With those courageous words, longtime NBA player Jason Collins made history Monday by coming out as the first openly gay athlete in major professional sports.
Collins, who played some of this season for the Boston Celtics, says in an article he penned for this week’s Sports Illustrated that his decision to come out now was spurred in part by the deadly Boston explosions two weeks ago.
“The recent Boston Marathon bombing reinforced the notion that I shouldn’t wait for the circumstances of my coming out to be perfect. Things can change in an instant, so why not live truthfully?” he writes.
Collins continues, “No one wants to live in fear. I’ve always been scared of saying the wrong thing. I don’t sleep well. I never have. But each time I tell another person, I feel stronger and sleep a little more soundly. It takes an enormous amount of energy to guard such a big secret. I’ve endured years of misery and gone to enormous lengths to live a lie. I was certain that my world would fall apart if anyone knew. And yet when I acknowledged my sexuality I felt whole for the first time. I still had the same sense of humor, I still had the same mannerisms and my friends still had my back.”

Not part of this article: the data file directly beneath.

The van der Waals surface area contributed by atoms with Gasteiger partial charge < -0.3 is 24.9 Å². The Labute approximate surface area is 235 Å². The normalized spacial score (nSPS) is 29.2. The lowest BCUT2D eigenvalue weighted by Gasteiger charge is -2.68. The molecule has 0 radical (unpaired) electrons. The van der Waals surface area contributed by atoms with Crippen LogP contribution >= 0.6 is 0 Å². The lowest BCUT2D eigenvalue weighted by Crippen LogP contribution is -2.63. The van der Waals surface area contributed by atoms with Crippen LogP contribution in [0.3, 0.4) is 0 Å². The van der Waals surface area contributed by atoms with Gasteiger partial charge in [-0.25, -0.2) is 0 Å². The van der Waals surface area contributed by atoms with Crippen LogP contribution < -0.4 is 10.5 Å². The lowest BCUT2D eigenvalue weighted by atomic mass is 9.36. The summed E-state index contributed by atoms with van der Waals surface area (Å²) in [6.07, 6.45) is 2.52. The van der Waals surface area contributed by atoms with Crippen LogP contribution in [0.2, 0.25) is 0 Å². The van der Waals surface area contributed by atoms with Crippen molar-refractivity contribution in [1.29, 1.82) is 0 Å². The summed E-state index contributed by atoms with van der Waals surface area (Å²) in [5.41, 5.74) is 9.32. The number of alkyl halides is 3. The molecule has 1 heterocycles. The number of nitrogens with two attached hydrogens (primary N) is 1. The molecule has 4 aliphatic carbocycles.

His decision comes during a year when the issue of gay athletes has been at the forefront, especially in the NFL. Before the Super Bowl, San Francisco 49ers player Chris Culliver said he wouldn’t welcome an openly gay player in the league or on his team (he later apologized for his anti-gay comments). Culliver, however, has been countered by others in the NFL who have advocated on behalf of gay rights, including former Baltimore Ravens linebacker Brendon Ayanbadejo and Minnesota Vikings punter Chris Kluwe.
Collins, who last played for the Washington Wizards and is currently a free agent, says he’s been asked about how players in the league will respond to him after his announcement. “The simple answer is, I have no idea,” he writes. “I’m a pragmatist. I hope for the best, but plan for the worst. The biggest concern seems to be that gay players will behave unprofessionally in the locker room. Believe me, I’ve taken plenty of showers in 12 seasons. My behavior wasn’t an issue before, and it won’t be one now.”
“As far as the reaction of fans, I don’t mind if they heckle me,” Collins adds. “I’ve been booed before. There have been times when I’ve wanted to boo myself. But a lot of ill feelings can be cured by winning.”
One thing’s for sure: Collins deserves major props for his brave move that breaks a barrier in the overwhelmingly heteronormative world of sports that had forced all gay athletes to stay silent on the matter during their playing days.
—Posted by Tracy Bloom.
AP/Michael Dwyer, File
Jason Collins, before the start of the 2012-2013 NBA season.